Virtualizing Processors

Required reading: Disco


What is a virtual machine? IBM definition: a fully protected and isolated copy of the underlying machine's hardware.

What's the basic idea behind virtualization? Having the CPU do most of the work natively and making the programs running in the virtual machine think that they are running on a real machine.

Virtual machines can be useful for a number of reasons:

  1. Fault isolation: like processes on a machine but more generic.
  2. Run multiple operating systems on single piece of hardware;
  3. Customizing the apparent hardware: virtual machine may have different view of hardware than is physically present.
  4. Simplify deployment/development of software for scalable processors. (e.g. Disco)

What are the alternatives? Processor emulation (e.g. bochs) or binary emulation (WINE). Emulation runs instructions purely in software; virtualization gets out of the way whenever possible. Therefore emulation gives portability whereas virtualization focuses on performance. However, this means that you need to model your hardware very carefully in software. Binary emulation focuses on just getting system call for a particular operating system's interface. Binary emulation can be hard because it is targetted towards a particular operating system (and even that can change between revisions).

What needs to be virtualized? What might that entail?

  1. CPU: instructions -- trap all privileged instructions
  2. Memory: address spaces -- map "virtual physical" pages to machine pages, handle translation, etc.
  3. Devices: any I/O communication needs to be trapped and passed through/handled appropriately.

Types of virtualization

  1. Run VMM directly on hardware: like Disco.
  2. Run VMM as an application (though still running as root, with integration into OS) in a host OS: like VMware. Provides additional hardware support at low development cost in VMM. Intercept CPU-level I/O requests and translate them into system calls (e.g. read()).

Single vs multiprocessor

  1. Multiprocessor has additional memory issues.
  2. Most devices need to be exclusive to one VM.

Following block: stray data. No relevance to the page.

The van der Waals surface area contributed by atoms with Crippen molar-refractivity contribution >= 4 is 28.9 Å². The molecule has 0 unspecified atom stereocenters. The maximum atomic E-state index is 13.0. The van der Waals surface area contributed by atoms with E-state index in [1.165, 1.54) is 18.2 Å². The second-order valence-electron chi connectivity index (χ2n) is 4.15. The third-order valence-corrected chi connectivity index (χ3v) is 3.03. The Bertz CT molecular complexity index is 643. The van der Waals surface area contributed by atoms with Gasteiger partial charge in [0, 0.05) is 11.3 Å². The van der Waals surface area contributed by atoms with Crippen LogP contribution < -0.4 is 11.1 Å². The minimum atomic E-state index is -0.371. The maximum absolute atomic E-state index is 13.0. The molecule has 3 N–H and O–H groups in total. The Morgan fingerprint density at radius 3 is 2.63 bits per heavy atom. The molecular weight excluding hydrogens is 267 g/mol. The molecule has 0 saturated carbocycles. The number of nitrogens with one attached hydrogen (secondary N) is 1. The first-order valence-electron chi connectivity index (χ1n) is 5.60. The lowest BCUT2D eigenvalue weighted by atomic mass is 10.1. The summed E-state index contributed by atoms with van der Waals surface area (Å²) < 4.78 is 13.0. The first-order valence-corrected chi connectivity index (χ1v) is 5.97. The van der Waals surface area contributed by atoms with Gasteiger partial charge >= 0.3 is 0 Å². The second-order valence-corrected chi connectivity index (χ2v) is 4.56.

Virtualization in detail

Memory virtualization

Understanding memory virtualization. Let's consider the MIPS example from the paper. Ideally, we'd be able to intercept and rewrite all memory address references. (e.g. by intercepting virtual memory calls). Why can't we do this on the MIPS? (There are addresses that don't go through address translation --- but we don't want the virtual machine to directly access memory!) What does Disco do to get around this problem? (Relink the kernel outside this address space.)

Having gotten around that problem, how do we handle things in general?

// Disco's tlb miss handler.
// Called when a memory refernce for virtual adddress
// 'VA' is made, but there is not VA->MA (virtual -> machine)
// mapping in the cpu's TLB.
void tlb_miss_handler (VA)
  // see if we have a mapping in our "shadow" tlb (which includes
  // "main" tlb)
  tlb_entry *t = tlb_lookup (thiscpu->l2tlb, va);
  if (t)
    tlbwrite (va, t->pa, t->otherdata);
    // trap to the virtual CPU/OS's handler

// Disco's procedure which emulates the MIPS
// instruction which writes to the tlb.
// VA -- virtual addresss
// PA -- physical address (NOT MA machine address!)
// otherdata -- perms and stuff
void emulate_tlbwrite_instruction (VA, PA, otherdata)
  tlb_insert (thiscpu->l2tlb, VA, PA, otherdata); // cache
  if (!defined (thiscpu->pmap[PA])) { // fill in pmap dynamically
    MA = allocate_machine_page ();
    thiscpu->pmap[PA] = MA; // See 4.2.2
    thiscpu->pmapbackmap[MA] = PA;
    thiscpu->memmap[MA] = VA; // See 4.2.3 (for TLB shootdowns)
  tlbwrite (va, thiscpu->pmap[PA], otherdata);

// Disco's procedure which emulates the MIPS
// instruction which read the tlb.
tlb_entry *emulate_tlbread_instruction (VA)
  // Must return a TLB entry that has a "Physical" address;
  // This is recorded in our secondary TLB cache.
  // (We don't have to read from the hardware TLB since
  // all writes to the hardware TLB are mediated by Disco.
  // Thus we can always keep the l2tlb up to date.)
  return tlb_lookup (thiscpu->l2tlb, va);

In the x86, must intercept any modifications to the page table and substitute appropriate responses. And update things like the accessed/dirty bits.

CPU virtualization


  1. Method of executing non-privileged instructions in privileged and user mode must be roughly equivalent. (Why? B/c the virtual "privileged" system will not be running in true "privileged" mode.)
  2. There must be a way to protect the VM from the real machine. (Some sort of memory protection/address translation. For fault isolation.)
  3. There must be a way to detect and transfer control to the VMM when the VM tries to execute a sensitive instruction (e.g. a privileged instruction, or one that could expose the "virtualness" of the VM.) It must be possible to emulate these instructions in software. Can be classified into completely virtualizable (i.e. there are protection mechanisms that cause traps for all instructions), partly (insufficient or incomplete trap mechanisms), or not at all (e.g. no MMU).